Dept of Homeland Security Wants DNSSEC Keys
The shortcomings of the present DNS have been known for years but difficulties in devising a system that offers backward compatability while scaling to millions of nodes on the net have slowed down the implementation of its successor, Domain Name System Security Extensions (DNSSEC). DNSSEC ensures that domain name requests are digitally signed and authenticated, a defence against forged DNS data, a product of attacks such as DNS cache poisoning used to trick surfers into visiting bogus websites that pose as the real thing.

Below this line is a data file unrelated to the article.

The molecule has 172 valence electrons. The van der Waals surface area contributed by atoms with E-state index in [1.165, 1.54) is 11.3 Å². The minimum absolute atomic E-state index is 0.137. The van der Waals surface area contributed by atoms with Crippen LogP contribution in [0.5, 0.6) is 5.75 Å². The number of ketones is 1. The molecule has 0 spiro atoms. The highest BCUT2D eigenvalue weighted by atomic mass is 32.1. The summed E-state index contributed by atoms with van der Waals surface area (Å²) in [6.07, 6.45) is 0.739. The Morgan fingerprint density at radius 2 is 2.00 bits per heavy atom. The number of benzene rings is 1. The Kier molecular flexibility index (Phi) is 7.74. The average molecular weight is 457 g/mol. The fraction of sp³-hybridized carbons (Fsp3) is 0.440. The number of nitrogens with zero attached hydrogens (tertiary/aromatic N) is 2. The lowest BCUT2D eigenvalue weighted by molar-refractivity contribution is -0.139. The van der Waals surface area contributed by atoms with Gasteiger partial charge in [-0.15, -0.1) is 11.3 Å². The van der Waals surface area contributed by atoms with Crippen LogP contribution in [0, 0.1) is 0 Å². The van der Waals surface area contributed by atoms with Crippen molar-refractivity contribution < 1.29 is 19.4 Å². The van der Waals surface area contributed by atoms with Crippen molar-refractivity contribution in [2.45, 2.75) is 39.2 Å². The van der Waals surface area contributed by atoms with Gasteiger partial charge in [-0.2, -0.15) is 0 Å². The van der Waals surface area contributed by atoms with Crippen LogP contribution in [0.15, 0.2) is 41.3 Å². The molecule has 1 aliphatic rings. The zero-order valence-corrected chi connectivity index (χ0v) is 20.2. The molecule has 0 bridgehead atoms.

Obtaining the master key for the DNS root zone would give US authorities the ability to track DNS Security Extensions (DNSSec) “all the way back to the servers that represent the name system’s root zone on the internet”.
Access to the “key-signing key” would give US authorities a supervisory role over DNS lookups, vital for functions ranging from email delivery to surfing the net. At a recent ICANN meeting in Lisbon, Bernard Turcotte, president of the Canadian Internet Registration Authority, said managers of country registries were concerned about the proposal to allow the US to control the master keys, giving it privileged control of internet resources, Heise reports.
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